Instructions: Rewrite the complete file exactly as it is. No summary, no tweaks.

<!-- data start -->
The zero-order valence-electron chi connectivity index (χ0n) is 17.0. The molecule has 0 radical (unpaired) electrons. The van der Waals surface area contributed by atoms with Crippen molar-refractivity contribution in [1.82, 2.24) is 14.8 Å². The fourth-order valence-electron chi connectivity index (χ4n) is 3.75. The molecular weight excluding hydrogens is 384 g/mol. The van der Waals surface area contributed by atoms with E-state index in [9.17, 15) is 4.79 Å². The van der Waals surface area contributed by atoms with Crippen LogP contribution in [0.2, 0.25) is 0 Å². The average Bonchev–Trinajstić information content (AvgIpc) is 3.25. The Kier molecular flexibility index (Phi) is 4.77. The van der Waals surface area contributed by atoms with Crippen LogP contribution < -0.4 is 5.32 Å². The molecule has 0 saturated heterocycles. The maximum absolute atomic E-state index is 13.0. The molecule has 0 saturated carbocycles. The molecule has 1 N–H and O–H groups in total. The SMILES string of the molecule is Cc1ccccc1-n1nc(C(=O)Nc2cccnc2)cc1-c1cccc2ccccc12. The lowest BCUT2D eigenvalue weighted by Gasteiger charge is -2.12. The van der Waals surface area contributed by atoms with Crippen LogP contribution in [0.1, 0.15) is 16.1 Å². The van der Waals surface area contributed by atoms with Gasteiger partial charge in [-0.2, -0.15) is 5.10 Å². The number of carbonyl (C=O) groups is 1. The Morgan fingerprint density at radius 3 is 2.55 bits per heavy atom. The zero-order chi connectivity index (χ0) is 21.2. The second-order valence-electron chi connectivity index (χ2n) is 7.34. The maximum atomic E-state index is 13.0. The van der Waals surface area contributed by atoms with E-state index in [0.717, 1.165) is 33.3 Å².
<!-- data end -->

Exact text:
The zero-order valence-electron chi connectivity index (χ0n) is 17.0. The molecule has 0 radical (unpaired) electrons. The van der Waals surface area contributed by atoms with Crippen molar-refractivity contribution in [1.82, 2.24) is 14.8 Å². The fourth-order valence-electron chi connectivity index (χ4n) is 3.75. The molecular weight excluding hydrogens is 384 g/mol. The van der Waals surface area contributed by atoms with E-state index in [9.17, 15) is 4.79 Å². The van der Waals surface area contributed by atoms with Crippen LogP contribution in [0.2, 0.25) is 0 Å². The average Bonchev–Trinajstić information content (AvgIpc) is 3.25. The Kier molecular flexibility index (Phi) is 4.77. The van der Waals surface area contributed by atoms with Crippen LogP contribution < -0.4 is 5.32 Å². The molecule has 0 saturated heterocycles. The maximum absolute atomic E-state index is 13.0. The molecule has 0 saturated carbocycles. The molecule has 1 N–H and O–H groups in total. The SMILES string of the molecule is Cc1ccccc1-n1nc(C(=O)Nc2cccnc2)cc1-c1cccc2ccccc12. The lowest BCUT2D eigenvalue weighted by Gasteiger charge is -2.12. The van der Waals surface area contributed by atoms with Crippen LogP contribution in [0.1, 0.15) is 16.1 Å². The van der Waals surface area contributed by atoms with Gasteiger partial charge in [-0.2, -0.15) is 5.10 Å². The number of carbonyl (C=O) groups is 1. The Morgan fingerprint density at radius 3 is 2.55 bits per heavy atom. The zero-order chi connectivity index (χ0) is 21.2. The second-order valence-electron chi connectivity index (χ2n) is 7.34. The maximum atomic E-state index is 13.0. The van der Waals surface area contributed by atoms with E-state index in [0.717, 1.165) is 33.3 Å².